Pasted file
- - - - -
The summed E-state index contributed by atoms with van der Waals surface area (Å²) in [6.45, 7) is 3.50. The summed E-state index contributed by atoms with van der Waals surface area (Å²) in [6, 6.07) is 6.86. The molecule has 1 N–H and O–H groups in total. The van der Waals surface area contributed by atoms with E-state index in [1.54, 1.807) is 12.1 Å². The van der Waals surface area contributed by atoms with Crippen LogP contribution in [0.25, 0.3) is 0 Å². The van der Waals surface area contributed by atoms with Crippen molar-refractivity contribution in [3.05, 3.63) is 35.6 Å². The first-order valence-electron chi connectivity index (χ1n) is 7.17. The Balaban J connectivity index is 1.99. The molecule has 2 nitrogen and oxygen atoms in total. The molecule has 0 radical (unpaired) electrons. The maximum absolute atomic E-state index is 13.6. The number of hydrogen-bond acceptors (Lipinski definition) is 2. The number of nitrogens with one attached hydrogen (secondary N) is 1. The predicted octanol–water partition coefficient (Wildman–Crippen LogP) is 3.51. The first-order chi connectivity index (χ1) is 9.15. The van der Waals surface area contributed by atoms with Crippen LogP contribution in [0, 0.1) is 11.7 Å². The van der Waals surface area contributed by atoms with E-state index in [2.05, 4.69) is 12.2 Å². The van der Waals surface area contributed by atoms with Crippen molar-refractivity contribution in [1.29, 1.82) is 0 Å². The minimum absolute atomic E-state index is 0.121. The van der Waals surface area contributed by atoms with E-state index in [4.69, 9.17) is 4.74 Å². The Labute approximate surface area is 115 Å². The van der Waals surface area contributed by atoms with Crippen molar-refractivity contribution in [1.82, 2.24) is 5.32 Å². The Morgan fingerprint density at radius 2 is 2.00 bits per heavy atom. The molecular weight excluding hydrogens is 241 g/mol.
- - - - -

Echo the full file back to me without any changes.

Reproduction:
The summed E-state index contributed by atoms with van der Waals surface area (Å²) in [6.45, 7) is 3.50. The summed E-state index contributed by atoms with van der Waals surface area (Å²) in [6, 6.07) is 6.86. The molecule has 1 N–H and O–H groups in total. The van der Waals surface area contributed by atoms with E-state index in [1.54, 1.807) is 12.1 Å². The van der Waals surface area contributed by atoms with Crippen LogP contribution in [0.25, 0.3) is 0 Å². The van der Waals surface area contributed by atoms with Crippen molar-refractivity contribution in [3.05, 3.63) is 35.6 Å². The first-order valence-electron chi connectivity index (χ1n) is 7.17. The Balaban J connectivity index is 1.99. The molecule has 2 nitrogen and oxygen atoms in total. The molecule has 0 radical (unpaired) electrons. The maximum absolute atomic E-state index is 13.6. The number of hydrogen-bond acceptors (Lipinski definition) is 2. The number of nitrogens with one attached hydrogen (secondary N) is 1. The predicted octanol–water partition coefficient (Wildman–Crippen LogP) is 3.51. The first-order chi connectivity index (χ1) is 9.15. The van der Waals surface area contributed by atoms with Crippen LogP contribution in [0, 0.1) is 11.7 Å². The van der Waals surface area contributed by atoms with E-state index in [2.05, 4.69) is 12.2 Å². The van der Waals surface area contributed by atoms with Crippen molar-refractivity contribution in [1.29, 1.82) is 0 Å². The minimum absolute atomic E-state index is 0.121. The van der Waals surface area contributed by atoms with E-state index in [4.69, 9.17) is 4.74 Å². The Labute approximate surface area is 115 Å². The van der Waals surface area contributed by atoms with Crippen molar-refractivity contribution in [1.82, 2.24) is 5.32 Å². The Morgan fingerprint density at radius 2 is 2.00 bits per heavy atom. The molecular weight excluding hydrogens is 241 g/mol.